The opinion of the court was delivered by: Briscoe, Chief Judge.
United States Court of Appeals Tenth Circuit
Elisabeth A. Shumaker Clerk of Court
Before BRISCOE, Chief Judge, BALDOCK and TACHA, Circuit Judges.
Appellant Shaaban Shaaban Hafed*fn1 is a federal prisoner appearing in this court pro se, and seeking to proceed in forma pauperis (ifp). These appeals present us with the opportunity to clarify what counts as a "strike" under the Prison Litigation Reform Act (PLRA) for purposes of future ifp eligibility, and when, in the sequence of litigation, that the strike can be counted. In Jennings, we addressed dismissals under 28 U.S.C. § 1915(e)(2)(B), but did not decide whether a district court's dismissal subsequent to screening under 28 U.S.C. § 1915A should count as a strike. See generally Jennings v. Natrona Cnty. Det. Ctr. Med. Facility, 175 F.3d 775 (10th Cir. 1999). We now hold that a dismissal under 28 U.S.C. § 1915A counts as a strike when the action was dismissed as frivolous, malicious, or for failure to state a claim, the same grounds listed in 28 U.S.C. § 1915(g). As regards when a strike ripens and can be counted, a strike counts against a prisoner from the date of the Supreme Court's denial or dismissal of a petition for writ of certiorari, if the prisoner filed one, or from the date when the time to file a petition for writ of certiorari expired, if he did not. And if the prisoner did not file a direct appeal in a circuit court, a district court's dismissal counts as a strike from the date when his time to file a direct appeal expired.
In No. 09-1365, Hafed appeals from the district court's August 5, 2009, final order dismissing his first amended civil rights complaint with prejudice as a sanction for his noncompliance with the magistrate judge's order to provide his deposition. In No. 09-1090, he appeals from the district court's February 11, 2009, interlocutory order overruling his objections to the magistrate judge's orders striking three of his motions for preliminary injunctive relief and denying a motion for reconsideration.
Having reviewed appellant's numerous dismissals from this court and other courts, we conclude that he had three strikes countable in this court at the time he filed No. 09-1365.*fn2 Therefore, appellant is barred by the "three strikes rule," which requires prepayment of the entire filing fee in No. 09-1365 before we would consider it, unless he had made credible allegations that he was in "imminent danger of serious physical injury." See 28 U.S.C. § 1915(g). We conclude that appellant has not met this condition precedent, and that he must prepay the filing fee before we will address the merits of his appeal in No. 09-1365. See Dubuc v. Johnson, 314 F.3d 1205, 1207-10 (10th Cir. 2003). If he does not pay the fee and we do not reach the merits of his challenge to the dismissal with prejudice of his first amended complaint, then No. 09-1090, challenging an interlocutory order, will become moot.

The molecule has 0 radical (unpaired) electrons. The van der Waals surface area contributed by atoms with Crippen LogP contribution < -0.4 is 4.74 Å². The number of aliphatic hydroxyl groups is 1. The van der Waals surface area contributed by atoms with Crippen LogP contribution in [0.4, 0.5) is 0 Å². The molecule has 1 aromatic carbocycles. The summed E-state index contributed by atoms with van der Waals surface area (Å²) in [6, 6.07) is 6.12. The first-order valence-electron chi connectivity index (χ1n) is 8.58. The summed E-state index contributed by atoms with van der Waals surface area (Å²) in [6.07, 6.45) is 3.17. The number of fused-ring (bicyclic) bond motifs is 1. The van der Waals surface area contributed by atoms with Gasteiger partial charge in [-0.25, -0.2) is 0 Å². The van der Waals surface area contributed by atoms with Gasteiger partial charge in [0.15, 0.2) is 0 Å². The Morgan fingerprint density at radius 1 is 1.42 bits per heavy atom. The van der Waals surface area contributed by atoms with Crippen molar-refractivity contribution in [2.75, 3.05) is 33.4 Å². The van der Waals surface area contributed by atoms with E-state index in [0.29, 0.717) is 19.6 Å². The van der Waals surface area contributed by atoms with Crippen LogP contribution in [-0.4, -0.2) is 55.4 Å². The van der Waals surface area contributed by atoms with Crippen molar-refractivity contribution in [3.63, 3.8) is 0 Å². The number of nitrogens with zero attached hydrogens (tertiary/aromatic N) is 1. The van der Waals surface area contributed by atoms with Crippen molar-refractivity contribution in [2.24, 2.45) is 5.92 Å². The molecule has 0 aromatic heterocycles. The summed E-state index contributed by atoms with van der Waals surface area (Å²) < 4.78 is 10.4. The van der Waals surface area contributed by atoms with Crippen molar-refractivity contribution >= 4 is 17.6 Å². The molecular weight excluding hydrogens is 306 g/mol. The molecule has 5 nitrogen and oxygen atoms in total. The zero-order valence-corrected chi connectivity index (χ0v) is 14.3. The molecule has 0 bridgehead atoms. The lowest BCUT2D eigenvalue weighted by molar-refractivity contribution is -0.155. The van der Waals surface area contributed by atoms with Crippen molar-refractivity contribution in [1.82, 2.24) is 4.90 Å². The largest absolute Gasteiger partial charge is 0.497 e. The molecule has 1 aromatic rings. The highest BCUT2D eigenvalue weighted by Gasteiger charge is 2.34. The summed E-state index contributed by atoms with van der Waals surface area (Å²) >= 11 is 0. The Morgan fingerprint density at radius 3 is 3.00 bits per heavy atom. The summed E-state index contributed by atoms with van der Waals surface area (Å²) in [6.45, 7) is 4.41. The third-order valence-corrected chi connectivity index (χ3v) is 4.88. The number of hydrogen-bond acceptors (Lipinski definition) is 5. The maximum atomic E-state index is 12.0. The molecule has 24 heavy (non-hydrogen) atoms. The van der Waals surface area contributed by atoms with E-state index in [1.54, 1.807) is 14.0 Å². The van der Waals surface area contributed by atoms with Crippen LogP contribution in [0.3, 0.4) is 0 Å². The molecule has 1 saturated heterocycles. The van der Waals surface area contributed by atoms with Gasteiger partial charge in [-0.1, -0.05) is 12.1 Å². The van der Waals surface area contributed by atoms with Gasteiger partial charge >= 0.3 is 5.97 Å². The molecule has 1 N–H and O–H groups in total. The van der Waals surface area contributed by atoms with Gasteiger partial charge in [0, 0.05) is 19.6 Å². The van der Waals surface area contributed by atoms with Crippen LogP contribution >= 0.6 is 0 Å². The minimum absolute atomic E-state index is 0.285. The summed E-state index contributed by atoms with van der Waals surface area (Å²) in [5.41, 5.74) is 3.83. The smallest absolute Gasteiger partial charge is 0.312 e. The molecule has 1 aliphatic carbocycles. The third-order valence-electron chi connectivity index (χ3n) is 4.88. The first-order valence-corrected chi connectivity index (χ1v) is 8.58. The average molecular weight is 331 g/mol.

I. "Strikes" under 28 U.S.C. § 1915(g)
A. Evaluation of Countable Strikes Under the PLRA, prisoners obtain a "strike" against them for purposes of future ifp eligibility when their "action or appeal in a court of the United States . . . was dismissed on the grounds that it is frivolous, malicious, or fails to state a claim upon which relief may be granted. . . ." 28 U.S.C. § 1915(g). "[T]he 'three strikes' provision of the ifp statute applicable to indigent prisoners requires so-called 'frequent filer' prisoners to prepay the entire filing fee before federal courts may consider their civil actions and appeals." Kinnell v. Graves, 265 F.3d 1125, 1127 (10th Cir. 2001) (quotation omitted). To meet the only exception to the prepayment requirement, a prisoner who has accrued three strikes must make "specific, credible allegations of 'imminent danger[.]'" Id. at 1127-28 (quoting § 1915(g)). Appellant has filed numerous civil rights cases in several district courts, numerous civil appeals in several circuit courts, and nine petitions for writ of certiorari (at this counting) in civil cases in the Supreme Court. Many of these filings resulted in dismissals, and we have reviewed them for strikes under Tenth Circuit law. We conclude that appellant had three clear strikes when he filed No. 09-1365 in this court in August 2009.*fn3
We set out some basic rules about strikes in Jennings, 175 F.3d at 780-81. When an action or appeal is dismissed as frivolous, as malicious, or for failure to state a claim under 28 U.S.C. § 1915(e)(2)(B), the dismissal counts as a strike. See Jennings, 175 F.3d at 777-78, 780-81. In addition, we stated that "a § 1915(e)(2)(B) dismissal should not count against a litigant until he has exhausted or waived his appeals." Jennings, 175 F.3d at 780. We now clarify that a strike counts against a prisoner from the date of the Supreme Court's denial or dismissal of a petition for writ of certiorari, if the prisoner filed one, or from the date when the time to file a petition for writ of certiorari expired, if he did not.*fn4 Cf. United States v. Burch, 202 F.3d 1274, 1276-77 (10th Cir. 2000) (rejecting Seventh Circuit's approach to use circuit's mandate date as date from which period of limitations for filing motion under 28 U.S.C. § 2255 runs to avoid possibility-even the unlikely possibility-of ruling on a habeas petition while the underlying conviction was on direct review in the Supreme Court). And if the prisoner did not file a direct appeal in a circuit court, a district court's dismissal counts as a strike from the date when his time to file a direct appeal expired.
Having thus clarified the parameters of § 1915(g), we have examined appellant's filings which have been dismissed in order to determine whether these dismissals qualify as "strikes" for the purposes of the PLRA. We have identified three ...